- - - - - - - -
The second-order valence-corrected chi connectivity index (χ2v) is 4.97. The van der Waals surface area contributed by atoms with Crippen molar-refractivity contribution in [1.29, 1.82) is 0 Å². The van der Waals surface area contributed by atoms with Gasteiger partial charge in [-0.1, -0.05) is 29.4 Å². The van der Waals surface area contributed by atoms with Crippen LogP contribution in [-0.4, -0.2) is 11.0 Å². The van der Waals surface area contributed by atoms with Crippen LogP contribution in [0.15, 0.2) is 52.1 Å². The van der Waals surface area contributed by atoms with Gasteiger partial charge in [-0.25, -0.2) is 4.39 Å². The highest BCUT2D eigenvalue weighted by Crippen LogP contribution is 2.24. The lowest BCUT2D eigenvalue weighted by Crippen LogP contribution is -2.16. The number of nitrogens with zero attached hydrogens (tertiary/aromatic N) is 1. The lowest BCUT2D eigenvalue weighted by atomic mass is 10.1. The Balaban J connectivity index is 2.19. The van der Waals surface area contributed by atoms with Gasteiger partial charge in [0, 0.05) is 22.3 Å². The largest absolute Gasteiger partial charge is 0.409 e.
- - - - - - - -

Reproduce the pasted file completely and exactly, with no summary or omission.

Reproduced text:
The second-order valence-corrected chi connectivity index (χ2v) is 4.97. The van der Waals surface area contributed by atoms with Crippen molar-refractivity contribution in [1.29, 1.82) is 0 Å². The van der Waals surface area contributed by atoms with Gasteiger partial charge in [-0.1, -0.05) is 29.4 Å². The van der Waals surface area contributed by atoms with Crippen LogP contribution in [-0.4, -0.2) is 11.0 Å². The van der Waals surface area contributed by atoms with Crippen LogP contribution in [0.15, 0.2) is 52.1 Å². The van der Waals surface area contributed by atoms with Gasteiger partial charge in [-0.25, -0.2) is 4.39 Å². The highest BCUT2D eigenvalue weighted by Crippen LogP contribution is 2.24. The lowest BCUT2D eigenvalue weighted by Crippen LogP contribution is -2.16. The number of nitrogens with zero attached hydrogens (tertiary/aromatic N) is 1. The lowest BCUT2D eigenvalue weighted by atomic mass is 10.1. The Balaban J connectivity index is 2.19. The van der Waals surface area contributed by atoms with Gasteiger partial charge in [0, 0.05) is 22.3 Å². The largest absolute Gasteiger partial charge is 0.409 e.